On Sat, Mar 07, 2015 at 06:35:10PM -0500, Todd Zullinger wrote: > John Keeping wrote: > > I still think we can't rely on `gpg --recv-keys` though, we would > > have to distribute the key with CGit and possible also do something > > to avoid importing it into the user's keyring by default. > > If the check was to be run from a cgit clone, the key Junio uses to > sign git tarballs could be included as a blob, similarly to how it's > done in git.git.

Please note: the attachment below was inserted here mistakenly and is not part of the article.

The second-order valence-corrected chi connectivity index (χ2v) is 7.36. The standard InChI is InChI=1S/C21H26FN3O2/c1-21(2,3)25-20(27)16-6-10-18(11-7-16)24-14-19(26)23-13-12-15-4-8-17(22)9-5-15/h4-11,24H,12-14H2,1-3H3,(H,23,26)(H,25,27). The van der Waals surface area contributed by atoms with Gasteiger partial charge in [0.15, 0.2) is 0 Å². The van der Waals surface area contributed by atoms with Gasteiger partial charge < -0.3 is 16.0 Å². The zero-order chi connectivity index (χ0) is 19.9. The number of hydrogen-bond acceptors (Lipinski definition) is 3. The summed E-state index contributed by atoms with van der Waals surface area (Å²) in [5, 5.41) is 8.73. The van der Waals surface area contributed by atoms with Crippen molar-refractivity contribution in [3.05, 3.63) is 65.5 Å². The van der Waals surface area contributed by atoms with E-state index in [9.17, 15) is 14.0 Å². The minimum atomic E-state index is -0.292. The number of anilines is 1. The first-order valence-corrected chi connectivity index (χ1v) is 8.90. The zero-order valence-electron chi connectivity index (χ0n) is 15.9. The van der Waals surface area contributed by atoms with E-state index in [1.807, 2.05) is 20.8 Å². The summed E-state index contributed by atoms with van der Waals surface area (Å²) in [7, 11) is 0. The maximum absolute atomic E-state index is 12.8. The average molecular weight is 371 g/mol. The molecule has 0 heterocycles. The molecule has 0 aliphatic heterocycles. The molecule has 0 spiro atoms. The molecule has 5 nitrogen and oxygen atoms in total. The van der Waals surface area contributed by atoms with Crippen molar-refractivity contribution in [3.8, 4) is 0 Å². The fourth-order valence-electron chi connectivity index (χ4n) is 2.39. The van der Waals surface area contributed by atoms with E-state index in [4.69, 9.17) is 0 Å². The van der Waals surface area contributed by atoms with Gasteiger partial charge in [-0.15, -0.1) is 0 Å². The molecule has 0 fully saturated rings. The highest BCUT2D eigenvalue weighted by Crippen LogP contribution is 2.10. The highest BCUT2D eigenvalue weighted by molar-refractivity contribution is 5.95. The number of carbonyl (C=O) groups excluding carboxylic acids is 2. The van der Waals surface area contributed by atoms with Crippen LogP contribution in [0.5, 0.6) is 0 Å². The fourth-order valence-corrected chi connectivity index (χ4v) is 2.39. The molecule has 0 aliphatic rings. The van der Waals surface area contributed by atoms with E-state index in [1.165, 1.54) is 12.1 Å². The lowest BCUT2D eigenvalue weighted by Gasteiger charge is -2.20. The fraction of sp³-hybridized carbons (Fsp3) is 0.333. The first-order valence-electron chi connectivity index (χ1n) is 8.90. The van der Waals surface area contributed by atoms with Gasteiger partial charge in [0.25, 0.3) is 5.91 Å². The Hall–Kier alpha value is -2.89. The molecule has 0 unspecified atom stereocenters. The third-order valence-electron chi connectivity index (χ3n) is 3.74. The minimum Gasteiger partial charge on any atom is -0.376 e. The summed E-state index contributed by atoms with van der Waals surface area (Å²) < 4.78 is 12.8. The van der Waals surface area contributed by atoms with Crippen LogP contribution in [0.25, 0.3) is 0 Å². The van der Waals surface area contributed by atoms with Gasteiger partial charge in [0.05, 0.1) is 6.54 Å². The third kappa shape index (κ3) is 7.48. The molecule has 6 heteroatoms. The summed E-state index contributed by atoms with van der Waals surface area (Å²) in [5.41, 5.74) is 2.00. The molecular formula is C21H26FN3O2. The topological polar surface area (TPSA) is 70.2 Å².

My assumption is that if people have cloned CGit then they will probably clone Git as well, at which point they check out an explicit SHA-1. > (See the junio-gpg-pub tag in git.git for anyone unfamiliar with this > already. The key can be extracted via: > > git cat-file blob junio-gpg-pub > > I've always thought that was a neat use of git, but certainly not a > common one. I can't manage to make github display this tagged blob, > which is also amusing. > > The cgit-hosted kernel.org repo displays it easily though: > > http://git.kernel.org/cgit/git/git.git/tag/?id=junio-gpg-pub) > > This method does nothing for users who have downloaded a cgit tarball, > of course, which I expect is more likely to be the use case you're > targeting. Precisely. > > I think a hash is more appropriate for the situation we're in - we > > are assuming that the user is happy that the CGit distribution they > > have is trustworthy but we must verify that the Git distribution we > > download is also correct. > > I don't think this is unreasonable at all. Trust has to start > somewhere. For users that want to go to the source, they can always > download git directly (or just the detached PGP signature) and verify > the tarball. When I updated cgit packages in Fedora and EPEL, this is > what I always did. I don't know if the current maintainers follow > that process still, but hopefully they do. ;) > > But while we're on the subject, are there PGP signatures available for > the cgit tarballs themselves? I know the git tags are signed, but I > don't think I've seen detached signatures for the tarballs. In this > case, how does a user become "happy that the CGit distribution they > have is trustworthy"? The cgit tarball download isn't available via > https either, which might be a reasonable answer in the absence of a > detached git signature. > > Without a signature on the tarball or some other method to verify the > cgit tarball, the sha256 of the git tarball included in the cgit > Makefile is more or less only useful as a basic download integrity > check (in which case sha256 is mild overkill). > > None of this is to say that this patch isn't a step in the right > direction. It certainly helps to display a nicer error message if a > user receives a corrupted git tarball. It's just important that users > don't confuse this with providing any real authentication of the git > tarball. I'm not sure this is true. Providing that the CGit tarball is trusted, then I think this does provide sufficient authentication of the Git tarball. If the CGit tarball isn't trusted, then all bets are off anyway. _______________________________________________ CGit mailing list CGit@lists.zx2c4.com http://lists.zx2c4.com/mailman/listinfo/cgit